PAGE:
We've known Jools from Gulfstream Surfboards for a while now; you might have caught our range in their Braunton store, or seen the London quiver designed by Jose, Jools' right-hand woman. With our Bristol launch looming, we caught up with Jools and talked boards and business, including the new range designed exclusively for the Bristol store.

 

F: How were you first introduced to surfing and the business of shaping?

 

J: During an extended surf trip to California in ’91 I met a shaper who inspired me to start shaping myself. There were a lot more people shaping back then; you could find a local shaper in every town, therefore it wasn’t difficult to find a route into the industry. When I eventually came home I bought my first blank and started making boards for friends and family. That was the seed of Gulfstream.

 

CSC_8002Behind closed doors: where every Gulfstream board starts out

 

F: What is a typical day like for you in North Devon?

 

J: If I’m not at work, I’m with my family and friends. Apart from that I try to surf every day. If I run, I can surf and be back at work or ready for the school run inside an hour. That’s why you’ll never see me walking to or from the surf. It’s a luxury I don’t take for granted.

 

160913_DSC2384Jools foot to the floor on the Skippa 

 

F: From Andrew Cotton to Ted Baker, you've worked with many both in and outside of the industry. Where do you channel your inspiration from and how important are these relationships in the ever evolving world of surfboard design?

 

J: Our creative process is part of the working day. We find inspiration both from our local environment and our travels. Being able to work with varied clients like Ted Baker and Andrew Cotton gives us the perfect opportunity to express our values in surfboard design and performance. There is nothing more important.

 

F: What is your favourite board in the Gulfstream arsenal and why?

 

J: You have to tell me what the surf is like before I can do that! But if the surf is good it’s the Skippa all day long because I feel like it is still helping me to improve my surfing.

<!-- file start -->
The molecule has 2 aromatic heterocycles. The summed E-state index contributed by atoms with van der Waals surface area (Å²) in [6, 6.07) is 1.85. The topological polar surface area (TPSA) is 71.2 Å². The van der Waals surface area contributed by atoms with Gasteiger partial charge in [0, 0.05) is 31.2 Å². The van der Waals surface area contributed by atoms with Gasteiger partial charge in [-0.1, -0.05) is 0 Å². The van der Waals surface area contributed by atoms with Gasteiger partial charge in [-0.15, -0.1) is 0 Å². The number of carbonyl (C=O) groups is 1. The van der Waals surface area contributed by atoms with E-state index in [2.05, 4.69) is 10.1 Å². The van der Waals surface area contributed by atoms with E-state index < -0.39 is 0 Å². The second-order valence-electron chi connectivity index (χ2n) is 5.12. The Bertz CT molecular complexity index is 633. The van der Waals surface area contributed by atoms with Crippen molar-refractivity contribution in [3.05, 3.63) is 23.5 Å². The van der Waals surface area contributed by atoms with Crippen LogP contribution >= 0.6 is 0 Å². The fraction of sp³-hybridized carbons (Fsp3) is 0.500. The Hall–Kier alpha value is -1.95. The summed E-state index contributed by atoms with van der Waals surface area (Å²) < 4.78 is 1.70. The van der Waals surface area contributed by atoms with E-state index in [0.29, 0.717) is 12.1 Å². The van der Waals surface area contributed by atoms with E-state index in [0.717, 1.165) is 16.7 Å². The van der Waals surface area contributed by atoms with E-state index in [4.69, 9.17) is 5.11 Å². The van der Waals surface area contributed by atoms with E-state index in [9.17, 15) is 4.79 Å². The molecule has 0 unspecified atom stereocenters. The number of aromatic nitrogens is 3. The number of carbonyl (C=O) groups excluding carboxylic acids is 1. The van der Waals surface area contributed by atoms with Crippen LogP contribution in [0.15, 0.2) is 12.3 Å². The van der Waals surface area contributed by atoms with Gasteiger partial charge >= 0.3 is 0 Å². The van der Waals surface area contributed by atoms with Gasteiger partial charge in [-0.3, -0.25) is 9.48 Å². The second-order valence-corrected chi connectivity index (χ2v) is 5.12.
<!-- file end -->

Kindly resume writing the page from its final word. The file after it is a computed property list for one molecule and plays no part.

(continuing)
F: Do you place importance upon local shaping for home conditions?

 

J: Good boards work full stop. The trick is to match the individual surfer’s desires and abilities to the conditions they want to surf. That’s the real fairy dust.

 

DSC_0097Coming up for air

 

F: Talk us through your understanding of greener, more sustainable materials and the current practices available. What is on the Gulfstream horizon?

 

J: Greener blanks and greener eps resins are fairly readily available. As it stands ‘greener’ in the surfboard industry means products that last longer and that are built with slightly greener materials. There is no sense that the vast majority of surfboards will be bio-degradable or recyclable any time soon.

 

F: How do you achieve the balance between designing high performance surfboards and traditional shapes such as the classic Speed Dialer?

 

J: At last an easy question. The simple answer is I ride them all. That’s the most fun way to develop any design.

 

160603_DSC7212Gulfstream's right-hand woman Jose in trim 

 

F: Talk us through the latest collection of Gulfstream boards currently en route to the Finisterre Bristol store.

 

J: The six board collection covers three of our most popular shapes and one completely new design. All of the shapes have a performance pedigree in a vast array of surf conditions.
Starting with our classic 5’.8” Keel Fin fish, followed by the new design 5’.10”
Urchin. Next there are three performance Speed Dialers 6’.0”, 6’.2”, 6’.4” and the range is completed with the free flowing 6’.6” Eggplant. Each board is hand crafted with unique and curated artwork. The result is a collection of boards that are beautiful, modern and understated.

 

Featuring Jools in the Anatis Jeans ; Coordinates Pocket Tee 

Photo credits: In the water - Gordon Dryburgh ; in the workshop: Jose Walker